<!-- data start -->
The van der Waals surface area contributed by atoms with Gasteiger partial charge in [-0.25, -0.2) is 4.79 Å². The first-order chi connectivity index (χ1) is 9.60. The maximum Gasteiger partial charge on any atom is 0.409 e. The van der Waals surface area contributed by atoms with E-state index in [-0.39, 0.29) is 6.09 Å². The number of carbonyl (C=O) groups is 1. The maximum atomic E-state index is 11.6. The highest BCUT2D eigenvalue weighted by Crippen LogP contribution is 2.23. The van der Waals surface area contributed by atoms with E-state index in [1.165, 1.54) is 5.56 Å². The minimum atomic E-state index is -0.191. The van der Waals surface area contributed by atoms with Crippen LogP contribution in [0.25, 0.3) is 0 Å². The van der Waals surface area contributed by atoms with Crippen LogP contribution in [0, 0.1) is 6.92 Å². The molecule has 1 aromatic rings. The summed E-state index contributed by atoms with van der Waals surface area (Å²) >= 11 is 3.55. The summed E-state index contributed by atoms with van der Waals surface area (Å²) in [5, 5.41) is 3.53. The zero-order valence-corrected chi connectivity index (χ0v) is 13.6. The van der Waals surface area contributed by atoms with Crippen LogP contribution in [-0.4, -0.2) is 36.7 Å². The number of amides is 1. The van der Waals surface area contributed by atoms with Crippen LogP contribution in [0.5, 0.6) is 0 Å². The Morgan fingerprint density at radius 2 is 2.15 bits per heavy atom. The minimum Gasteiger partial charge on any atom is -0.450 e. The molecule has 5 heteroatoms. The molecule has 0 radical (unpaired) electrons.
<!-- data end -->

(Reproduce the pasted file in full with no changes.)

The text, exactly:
The van der Waals surface area contributed by atoms with Gasteiger partial charge in [-0.25, -0.2) is 4.79 Å². The first-order chi connectivity index (χ1) is 9.60. The maximum Gasteiger partial charge on any atom is 0.409 e. The van der Waals surface area contributed by atoms with E-state index in [-0.39, 0.29) is 6.09 Å². The number of carbonyl (C=O) groups is 1. The maximum atomic E-state index is 11.6. The highest BCUT2D eigenvalue weighted by Crippen LogP contribution is 2.23. The van der Waals surface area contributed by atoms with E-state index in [1.165, 1.54) is 5.56 Å². The minimum atomic E-state index is -0.191. The van der Waals surface area contributed by atoms with Crippen LogP contribution in [0.25, 0.3) is 0 Å². The van der Waals surface area contributed by atoms with Crippen LogP contribution in [0, 0.1) is 6.92 Å². The molecule has 1 aromatic rings. The summed E-state index contributed by atoms with van der Waals surface area (Å²) >= 11 is 3.55. The summed E-state index contributed by atoms with van der Waals surface area (Å²) in [5, 5.41) is 3.53. The zero-order valence-corrected chi connectivity index (χ0v) is 13.6. The van der Waals surface area contributed by atoms with Crippen LogP contribution in [-0.4, -0.2) is 36.7 Å². The number of amides is 1. The van der Waals surface area contributed by atoms with Crippen LogP contribution in [0.5, 0.6) is 0 Å². The Morgan fingerprint density at radius 2 is 2.15 bits per heavy atom. The minimum Gasteiger partial charge on any atom is -0.450 e. The molecule has 5 heteroatoms. The molecule has 0 radical (unpaired) electrons.